Dedicated to FLEX alumna’s Mom, Zarina Ahmedova
Munisa Ahmedova ‘15
Cocoa Beach, Florida/ Dushanbe, Tajikistan
Education: currently studying for her BA at Eastern Florida State College
After this article was already finished, FLEX alumna Munisa Ahmedova ‘15 sent me a Facebook message saying that her Mom, Zarina Ahmedova, passed away suddenly and, as she was in Florida at the time, she was unable to say goodbye. Munisa asked to dedicate this story to her Mom who always inspired and supported her. ‘For the last five years I lived mine and also my Mom’s dream. The last thing she asked of me was to finish my studies in America and fulfill all my aspirations,’ Munisa wrote.
Tajik home on the other continent
‘The first time my host Dad Jesse Jay Ross visited me in Tajikistan was ten days after my departure. As he had one more host daughter from Tajikistan, he split his time between staying with her family and mine. The second time he came for my sister’s wedding a year later. We were all super busy with final preparations, so Jesse immediately made himself useful. He helped my Mom cook food for 150 guests and greeted them together with my parents. And at the wedding party everyone wanted to dance with him, so he spent hours on the dance floor, poor guy. Later he told me that it was one of the greatest experiences of his life,’ says Munisa.
She is sitting on a colorful carpet in a traditional Tajik terrace called ‘Kat’. There is an array of pretty Central Asian objects on both sides of the Kat and a small ornamented tea pot next to her. It’s a lovely postcard-perfect image of a rural home in Tajikistan.
Except there’s one little thing that makes all the difference. This home is situated on the other side of the world, on a small island in Florida, USA. It’s the family home of her host Dad Jesse where Munisa now lives during her BA studies in an American college.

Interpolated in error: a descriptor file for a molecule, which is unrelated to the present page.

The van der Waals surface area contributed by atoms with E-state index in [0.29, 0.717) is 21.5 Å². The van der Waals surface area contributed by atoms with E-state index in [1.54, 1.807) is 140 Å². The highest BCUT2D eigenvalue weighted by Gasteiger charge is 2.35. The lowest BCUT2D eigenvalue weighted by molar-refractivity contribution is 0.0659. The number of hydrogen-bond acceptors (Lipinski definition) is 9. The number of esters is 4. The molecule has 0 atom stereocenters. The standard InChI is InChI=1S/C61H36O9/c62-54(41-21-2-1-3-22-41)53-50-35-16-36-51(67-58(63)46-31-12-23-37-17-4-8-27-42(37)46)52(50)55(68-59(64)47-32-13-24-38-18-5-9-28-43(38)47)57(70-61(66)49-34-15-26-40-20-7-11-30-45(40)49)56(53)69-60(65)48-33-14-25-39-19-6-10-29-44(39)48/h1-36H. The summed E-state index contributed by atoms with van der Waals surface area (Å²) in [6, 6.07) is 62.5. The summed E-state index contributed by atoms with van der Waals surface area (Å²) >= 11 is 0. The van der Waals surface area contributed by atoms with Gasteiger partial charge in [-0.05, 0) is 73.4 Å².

‘Jesse’s house has more traditional Tajik stuff than all houses in my village combined. He even bought an ethnic Tajik outfit and wore it all the way from my family’s home to his house in Florida. Apparently, he received lots of attention at JFK. He loves my native country more than anyone I have ever met,’ says Munisa.
‘Father and mother in one person’
If someone had told Munisa or Jesse the story of their intercultural father-daughter bond, both would have shaken heads in disbelief just a few years before.
Living in a small village on an island Jesse didn’t have many chances to meet Muslim people but was always very interested in different cultures. He read books about religions and volunteered for his church. So when his fourth and youngest son went to Germany as an exchange student, he realized what he wanted to do with his free time. He became a local coordinator and arranged host families for exchange students who were placed in his area. Once he couldn’t find a host family for a Muslim boy from Ghana and so decided to offer him his home. By the time Munisa arrived, Jesse had already hosted two Muslim exchange students and became fascinated with the culture of Tajikistan. When she arrived to Florida, she saw a home which was full of books and souvenirs from her home country.